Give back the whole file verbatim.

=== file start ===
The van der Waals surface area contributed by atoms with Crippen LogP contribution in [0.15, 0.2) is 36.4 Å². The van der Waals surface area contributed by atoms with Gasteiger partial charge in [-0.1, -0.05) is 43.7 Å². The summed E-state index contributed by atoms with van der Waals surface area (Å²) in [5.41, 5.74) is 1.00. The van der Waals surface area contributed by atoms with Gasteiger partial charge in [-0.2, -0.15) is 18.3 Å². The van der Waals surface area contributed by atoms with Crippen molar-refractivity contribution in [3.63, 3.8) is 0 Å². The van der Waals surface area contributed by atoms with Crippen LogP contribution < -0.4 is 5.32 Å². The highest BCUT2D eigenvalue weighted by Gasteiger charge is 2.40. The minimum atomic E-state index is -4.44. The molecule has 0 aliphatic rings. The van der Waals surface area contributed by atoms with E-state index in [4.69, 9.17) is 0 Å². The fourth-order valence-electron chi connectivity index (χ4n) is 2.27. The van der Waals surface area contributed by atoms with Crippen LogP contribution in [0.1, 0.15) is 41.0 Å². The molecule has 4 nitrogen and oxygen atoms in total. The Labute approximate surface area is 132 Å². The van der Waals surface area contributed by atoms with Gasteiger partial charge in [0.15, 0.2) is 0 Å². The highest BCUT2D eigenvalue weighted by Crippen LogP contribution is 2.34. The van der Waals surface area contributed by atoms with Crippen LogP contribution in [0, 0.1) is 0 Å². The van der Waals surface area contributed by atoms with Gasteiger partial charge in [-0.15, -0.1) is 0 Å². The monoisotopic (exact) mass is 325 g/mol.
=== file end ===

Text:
The van der Waals surface area contributed by atoms with Crippen LogP contribution in [0.15, 0.2) is 36.4 Å². The van der Waals surface area contributed by atoms with Gasteiger partial charge in [-0.1, -0.05) is 43.7 Å². The summed E-state index contributed by atoms with van der Waals surface area (Å²) in [5.41, 5.74) is 1.00. The van der Waals surface area contributed by atoms with Gasteiger partial charge in [-0.2, -0.15) is 18.3 Å². The van der Waals surface area contributed by atoms with Crippen molar-refractivity contribution in [3.63, 3.8) is 0 Å². The van der Waals surface area contributed by atoms with Crippen LogP contribution < -0.4 is 5.32 Å². The highest BCUT2D eigenvalue weighted by Gasteiger charge is 2.40. The minimum atomic E-state index is -4.44. The molecule has 0 aliphatic rings. The van der Waals surface area contributed by atoms with E-state index in [4.69, 9.17) is 0 Å². The fourth-order valence-electron chi connectivity index (χ4n) is 2.27. The van der Waals surface area contributed by atoms with Crippen LogP contribution in [0.1, 0.15) is 41.0 Å². The molecule has 4 nitrogen and oxygen atoms in total. The Labute approximate surface area is 132 Å². The van der Waals surface area contributed by atoms with Gasteiger partial charge in [0.15, 0.2) is 0 Å². The highest BCUT2D eigenvalue weighted by Crippen LogP contribution is 2.34. The van der Waals surface area contributed by atoms with Crippen LogP contribution in [0, 0.1) is 0 Å². The van der Waals surface area contributed by atoms with Gasteiger partial charge in [-0.15, -0.1) is 0 Å². The monoisotopic (exact) mass is 325 g/mol.